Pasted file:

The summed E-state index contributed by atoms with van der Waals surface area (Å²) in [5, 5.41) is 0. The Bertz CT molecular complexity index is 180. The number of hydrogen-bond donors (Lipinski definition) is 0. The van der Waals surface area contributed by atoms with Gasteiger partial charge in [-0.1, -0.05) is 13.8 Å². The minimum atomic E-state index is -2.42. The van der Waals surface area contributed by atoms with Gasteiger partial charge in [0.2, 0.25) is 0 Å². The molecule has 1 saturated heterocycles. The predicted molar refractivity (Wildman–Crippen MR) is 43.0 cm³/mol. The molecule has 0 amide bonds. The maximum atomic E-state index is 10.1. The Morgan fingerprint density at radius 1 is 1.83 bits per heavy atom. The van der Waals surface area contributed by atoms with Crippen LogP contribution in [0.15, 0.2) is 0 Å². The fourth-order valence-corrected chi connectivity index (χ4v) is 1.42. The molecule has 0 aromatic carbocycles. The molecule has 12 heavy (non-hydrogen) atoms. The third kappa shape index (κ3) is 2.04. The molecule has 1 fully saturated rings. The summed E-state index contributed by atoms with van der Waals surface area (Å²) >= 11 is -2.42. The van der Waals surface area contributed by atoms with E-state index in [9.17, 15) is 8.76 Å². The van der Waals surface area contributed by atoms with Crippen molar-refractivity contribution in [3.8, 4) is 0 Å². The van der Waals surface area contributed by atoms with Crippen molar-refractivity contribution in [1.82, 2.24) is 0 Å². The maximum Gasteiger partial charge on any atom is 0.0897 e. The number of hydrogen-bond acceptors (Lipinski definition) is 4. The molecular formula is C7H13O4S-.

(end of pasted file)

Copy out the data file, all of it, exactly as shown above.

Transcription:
The summed E-state index contributed by atoms with van der Waals surface area (Å²) in [5, 5.41) is 0. The Bertz CT molecular complexity index is 180. The number of hydrogen-bond donors (Lipinski definition) is 0. The van der Waals surface area contributed by atoms with Gasteiger partial charge in [-0.1, -0.05) is 13.8 Å². The minimum atomic E-state index is -2.42. The van der Waals surface area contributed by atoms with Gasteiger partial charge in [0.2, 0.25) is 0 Å². The molecule has 1 saturated heterocycles. The predicted molar refractivity (Wildman–Crippen MR) is 43.0 cm³/mol. The molecule has 0 amide bonds. The maximum atomic E-state index is 10.1. The Morgan fingerprint density at radius 1 is 1.83 bits per heavy atom. The van der Waals surface area contributed by atoms with Crippen LogP contribution in [0.15, 0.2) is 0 Å². The fourth-order valence-corrected chi connectivity index (χ4v) is 1.42. The molecule has 0 aromatic carbocycles. The molecule has 12 heavy (non-hydrogen) atoms. The third kappa shape index (κ3) is 2.04. The molecule has 1 fully saturated rings. The summed E-state index contributed by atoms with van der Waals surface area (Å²) >= 11 is -2.42. The van der Waals surface area contributed by atoms with E-state index in [9.17, 15) is 8.76 Å². The van der Waals surface area contributed by atoms with Crippen molar-refractivity contribution in [3.8, 4) is 0 Å². The van der Waals surface area contributed by atoms with Crippen molar-refractivity contribution in [1.82, 2.24) is 0 Å². The maximum Gasteiger partial charge on any atom is 0.0897 e. The number of hydrogen-bond acceptors (Lipinski definition) is 4. The molecular formula is C7H13O4S-.